The difference between men and women is not only social construction
Author: Javier Ordovás | Source: Catholic.net
Bioethics Observatory reports: two researchers from the Department of Molecular Genetics of the Weizmann Institute of Science reveal in a study some opposite data to gender ideology.
Shmuel Pietrokovski and Moran Gershoni, both researchers from the Department of Molecular Genetics at the Weizmann Institute of Science, have revealed that about 6,500 human protein-coding genes react differently in the male and female sex.
This fact is contrary to gender´s ideology wich considers that the difference between men and women is a social and/or cultural fact, supposing it as a construction, rather than something biological or natural. In a recent article, scientists said that to identify the thousands of genes they turned to the GTEx project, a very large study of human genetic expression in which numerous organs and tissues of the body are studied in about 550 adult donors.
According to the authors, "This project has allowed, for the first time, the comprehensive mapping of the genetic structure of differential human sex."
Both researchers have examined about 20,000 protein-coding genes, classifying them by sex and looking for differences in the expression of each tissue.
They have eventually identified about "6,500 genes with activity that was biased towards one sex or another in at least one tissue."
“For example, they found genes that were highly expressed in men's skin in relation to those in women's skin, and they realized that they were related to body hair growth. The genetic expression for muscle building was higher in men; and for fat storage it was higher in women. ”
The detailed map of these genes provides evidence that men and women experience "a kind of separate evolution" that is also interconnected
Several years ago, the authors of the article wondered the reason why the prevalence of some human diseases is common.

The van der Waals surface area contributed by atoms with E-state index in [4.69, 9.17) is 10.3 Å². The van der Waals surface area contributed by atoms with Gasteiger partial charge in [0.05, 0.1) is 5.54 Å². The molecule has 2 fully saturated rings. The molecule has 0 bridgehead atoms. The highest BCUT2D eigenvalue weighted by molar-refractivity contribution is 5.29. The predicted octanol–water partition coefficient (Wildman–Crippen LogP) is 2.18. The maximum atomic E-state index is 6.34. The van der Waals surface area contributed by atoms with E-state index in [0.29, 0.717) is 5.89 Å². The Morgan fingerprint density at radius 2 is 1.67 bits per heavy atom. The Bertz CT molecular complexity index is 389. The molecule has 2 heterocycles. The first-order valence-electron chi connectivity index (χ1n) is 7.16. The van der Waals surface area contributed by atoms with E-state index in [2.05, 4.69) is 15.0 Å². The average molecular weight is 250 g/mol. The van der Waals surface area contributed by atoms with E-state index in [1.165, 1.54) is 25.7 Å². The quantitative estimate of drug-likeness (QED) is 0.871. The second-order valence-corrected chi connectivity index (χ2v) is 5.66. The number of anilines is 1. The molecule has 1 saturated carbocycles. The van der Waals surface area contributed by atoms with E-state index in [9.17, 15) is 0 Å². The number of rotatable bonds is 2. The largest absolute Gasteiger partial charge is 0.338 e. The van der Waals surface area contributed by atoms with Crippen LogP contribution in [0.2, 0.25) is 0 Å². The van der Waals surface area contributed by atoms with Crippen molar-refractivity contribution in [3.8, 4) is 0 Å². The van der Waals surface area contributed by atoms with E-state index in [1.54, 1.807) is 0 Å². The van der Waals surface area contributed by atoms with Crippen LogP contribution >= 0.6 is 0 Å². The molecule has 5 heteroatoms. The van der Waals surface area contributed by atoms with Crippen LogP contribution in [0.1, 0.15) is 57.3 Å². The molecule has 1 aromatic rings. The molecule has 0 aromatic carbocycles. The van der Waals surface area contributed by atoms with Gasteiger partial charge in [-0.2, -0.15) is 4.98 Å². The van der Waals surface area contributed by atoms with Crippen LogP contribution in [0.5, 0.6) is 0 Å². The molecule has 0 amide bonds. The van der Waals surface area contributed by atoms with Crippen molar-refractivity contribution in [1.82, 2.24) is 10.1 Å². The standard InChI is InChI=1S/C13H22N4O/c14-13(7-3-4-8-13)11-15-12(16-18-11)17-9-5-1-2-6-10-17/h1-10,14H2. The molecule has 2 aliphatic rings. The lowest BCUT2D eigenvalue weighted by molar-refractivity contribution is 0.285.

In that sense, they verified that the mutations that affect fertility were relatively widespread, where about “15% of couples trying to conceive were defined as infertile”. For them, "common sense" told them that these mutations, which "directly affect the survival of the species by reducing the number of children, should have been quickly eliminated by natural selection."
In their study, they demonstrate that mutations in specific sperm formation genes persist precisely "because genes are expressed only in men."
Apart from the sexual organs, researchers have detected a good number of sex-linked genes in the mammary glands, "something not so surprising", except "that approximately half of these genes are also expressed in men."
"Because men have fully equipped but basically non-functional breast equipment, the authors suggest that some of these genes could suppress breastfeeding."
Another gene, which is mainly expressed actively in the brains of women, "although its exact function is unknown," it is thought, "it can protect Parkinson's neurons, a disease that has a higher prevalence and begins earlier in the men".
The authors have also identified the genetic expression in the liver of women that regulates their metabolism before medications, "providing molecular evidence for the known difference in drug processing between women and men."
Finally, the authors state that this study also "emphasizes" the need for a better understanding of the differences between men and women, "in the genes that cause the disease or respond to treatments."